There are very few times that i look to the radio for any semblance of artistic fashion. usually i have to incessantly browse the genres at amazon.com, swimming may way through deluge after deluge of disappointing 30-second song samples. but once in a while the radio actually heralds an artist. it was through that medium that i discovered Jimmy Eat World and Coldplay and i guess there's no shame in that because a group like Idlewild can also fit nicely in the corporate niche of radio rock. what sets them apart is that they are just coincidentally radio friendly.
on The Remote Part, Idlewild exhibits a pop-rock savoire faire similar to the likes of Jimmy Eat World: sure it's catchy, but at least it's honest and surprisingly intelligent. the album is equipped with a distinct foreign flavor, one that isn't encumbered by smooth studio production. indeed, as the track "In Remote Pt. 1/Scottish Fiction" shows, there is a definite historical axis to the music that gives it a somewhat special air. versatility is also a signature of the record as their post-punk days of the old have given way to the Smiths-like production of "You Held the World in Your Arms," an 8-minute long maelstrom of strings and guitar.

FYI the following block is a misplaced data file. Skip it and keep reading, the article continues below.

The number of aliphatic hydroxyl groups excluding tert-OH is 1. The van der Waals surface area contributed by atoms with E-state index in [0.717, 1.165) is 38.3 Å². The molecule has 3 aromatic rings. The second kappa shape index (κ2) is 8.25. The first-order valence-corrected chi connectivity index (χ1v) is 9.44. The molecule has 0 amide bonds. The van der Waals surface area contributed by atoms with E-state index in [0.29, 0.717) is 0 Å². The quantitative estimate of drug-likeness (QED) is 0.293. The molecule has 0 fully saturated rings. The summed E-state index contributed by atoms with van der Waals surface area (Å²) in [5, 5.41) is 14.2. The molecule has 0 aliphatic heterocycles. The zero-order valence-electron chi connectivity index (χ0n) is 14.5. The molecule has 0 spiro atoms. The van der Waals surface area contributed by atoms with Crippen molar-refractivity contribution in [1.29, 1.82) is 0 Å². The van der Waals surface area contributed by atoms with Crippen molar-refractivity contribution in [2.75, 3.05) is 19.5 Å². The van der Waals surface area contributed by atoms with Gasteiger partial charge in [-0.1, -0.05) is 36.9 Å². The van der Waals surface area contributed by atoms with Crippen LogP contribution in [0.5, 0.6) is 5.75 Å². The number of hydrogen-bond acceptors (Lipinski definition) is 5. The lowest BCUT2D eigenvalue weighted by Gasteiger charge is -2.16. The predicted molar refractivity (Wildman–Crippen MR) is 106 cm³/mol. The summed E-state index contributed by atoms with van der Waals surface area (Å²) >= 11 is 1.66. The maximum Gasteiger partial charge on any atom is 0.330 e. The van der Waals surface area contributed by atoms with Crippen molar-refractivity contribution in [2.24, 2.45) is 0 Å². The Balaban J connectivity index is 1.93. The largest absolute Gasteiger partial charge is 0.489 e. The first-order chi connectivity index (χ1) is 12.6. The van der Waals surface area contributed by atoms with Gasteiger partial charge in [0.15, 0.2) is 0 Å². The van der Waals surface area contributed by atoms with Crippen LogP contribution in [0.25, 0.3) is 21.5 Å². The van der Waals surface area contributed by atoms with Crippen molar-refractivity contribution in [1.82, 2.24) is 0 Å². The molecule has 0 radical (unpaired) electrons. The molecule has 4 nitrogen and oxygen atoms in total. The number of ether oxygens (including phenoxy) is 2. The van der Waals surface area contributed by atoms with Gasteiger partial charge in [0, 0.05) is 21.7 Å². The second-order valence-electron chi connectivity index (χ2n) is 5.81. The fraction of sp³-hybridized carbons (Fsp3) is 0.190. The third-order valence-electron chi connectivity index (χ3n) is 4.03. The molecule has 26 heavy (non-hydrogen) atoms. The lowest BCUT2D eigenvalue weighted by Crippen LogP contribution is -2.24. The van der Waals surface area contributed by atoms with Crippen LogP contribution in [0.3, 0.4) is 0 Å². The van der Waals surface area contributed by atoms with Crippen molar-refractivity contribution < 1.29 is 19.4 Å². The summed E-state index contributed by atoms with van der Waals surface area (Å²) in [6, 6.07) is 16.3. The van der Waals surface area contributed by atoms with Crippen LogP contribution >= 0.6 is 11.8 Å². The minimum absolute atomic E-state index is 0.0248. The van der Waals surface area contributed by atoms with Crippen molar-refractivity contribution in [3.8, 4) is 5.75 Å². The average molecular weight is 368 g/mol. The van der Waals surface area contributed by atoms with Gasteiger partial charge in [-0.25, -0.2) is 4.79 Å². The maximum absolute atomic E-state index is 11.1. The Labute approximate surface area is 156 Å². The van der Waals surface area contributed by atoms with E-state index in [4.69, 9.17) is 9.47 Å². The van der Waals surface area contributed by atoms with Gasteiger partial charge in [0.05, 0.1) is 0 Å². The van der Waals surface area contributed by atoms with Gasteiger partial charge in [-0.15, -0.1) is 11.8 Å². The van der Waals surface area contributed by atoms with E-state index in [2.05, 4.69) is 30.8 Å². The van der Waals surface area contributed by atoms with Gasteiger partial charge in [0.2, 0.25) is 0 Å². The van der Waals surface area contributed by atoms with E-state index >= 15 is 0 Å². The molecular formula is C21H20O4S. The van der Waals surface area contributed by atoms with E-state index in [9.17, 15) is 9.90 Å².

though the lyrics don't express any complex messages, they are carried with complex inflection and overall delivery so that they connect at a very base level but aren't base themselves. the music itself is surprisingly impressive even while it uses rather atavistic guitaring, fuzzing, and drumming. one sees the same thing with Depeche Mode, whose use of nearly comical 80's blips and squeaks makes their music quite alluring. though only short of 40 minutes long, The Remote Part is a stellar piece of work and may actually give hope to the radio.